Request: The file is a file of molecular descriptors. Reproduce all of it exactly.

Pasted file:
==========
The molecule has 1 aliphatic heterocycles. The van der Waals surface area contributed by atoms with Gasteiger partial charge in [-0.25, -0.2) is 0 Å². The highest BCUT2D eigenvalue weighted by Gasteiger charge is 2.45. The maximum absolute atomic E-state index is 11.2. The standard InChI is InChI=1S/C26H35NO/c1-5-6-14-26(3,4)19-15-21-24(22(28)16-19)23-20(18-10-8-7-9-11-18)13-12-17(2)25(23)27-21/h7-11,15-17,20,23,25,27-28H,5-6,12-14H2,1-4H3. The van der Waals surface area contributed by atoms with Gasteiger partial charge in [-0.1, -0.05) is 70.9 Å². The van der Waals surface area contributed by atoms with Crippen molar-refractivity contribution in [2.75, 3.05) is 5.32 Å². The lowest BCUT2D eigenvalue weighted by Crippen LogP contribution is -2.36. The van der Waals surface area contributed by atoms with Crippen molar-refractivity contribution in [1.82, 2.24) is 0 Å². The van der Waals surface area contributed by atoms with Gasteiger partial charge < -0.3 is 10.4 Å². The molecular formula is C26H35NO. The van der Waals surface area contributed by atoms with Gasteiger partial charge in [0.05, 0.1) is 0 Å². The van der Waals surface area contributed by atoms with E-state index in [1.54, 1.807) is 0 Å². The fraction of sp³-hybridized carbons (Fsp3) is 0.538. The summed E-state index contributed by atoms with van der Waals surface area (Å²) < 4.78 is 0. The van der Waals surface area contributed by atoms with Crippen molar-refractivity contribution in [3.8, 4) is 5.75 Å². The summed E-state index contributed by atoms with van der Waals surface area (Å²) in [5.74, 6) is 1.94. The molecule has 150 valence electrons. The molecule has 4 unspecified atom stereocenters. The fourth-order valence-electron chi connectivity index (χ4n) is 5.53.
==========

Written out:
The molecule has 1 aliphatic heterocycles. The van der Waals surface area contributed by atoms with Gasteiger partial charge in [-0.25, -0.2) is 0 Å². The highest BCUT2D eigenvalue weighted by Gasteiger charge is 2.45. The maximum absolute atomic E-state index is 11.2. The standard InChI is InChI=1S/C26H35NO/c1-5-6-14-26(3,4)19-15-21-24(22(28)16-19)23-20(18-10-8-7-9-11-18)13-12-17(2)25(23)27-21/h7-11,15-17,20,23,25,27-28H,5-6,12-14H2,1-4H3. The van der Waals surface area contributed by atoms with Gasteiger partial charge in [-0.1, -0.05) is 70.9 Å². The van der Waals surface area contributed by atoms with Crippen molar-refractivity contribution in [2.75, 3.05) is 5.32 Å². The lowest BCUT2D eigenvalue weighted by Crippen LogP contribution is -2.36. The van der Waals surface area contributed by atoms with Crippen molar-refractivity contribution in [1.82, 2.24) is 0 Å². The van der Waals surface area contributed by atoms with Gasteiger partial charge < -0.3 is 10.4 Å². The molecular formula is C26H35NO. The van der Waals surface area contributed by atoms with Gasteiger partial charge in [0.05, 0.1) is 0 Å². The van der Waals surface area contributed by atoms with E-state index in [1.54, 1.807) is 0 Å². The fraction of sp³-hybridized carbons (Fsp3) is 0.538. The summed E-state index contributed by atoms with van der Waals surface area (Å²) < 4.78 is 0. The van der Waals surface area contributed by atoms with Crippen molar-refractivity contribution in [3.8, 4) is 5.75 Å². The summed E-state index contributed by atoms with van der Waals surface area (Å²) in [5.74, 6) is 1.94. The molecule has 150 valence electrons. The molecule has 4 unspecified atom stereocenters. The fourth-order valence-electron chi connectivity index (χ4n) is 5.53.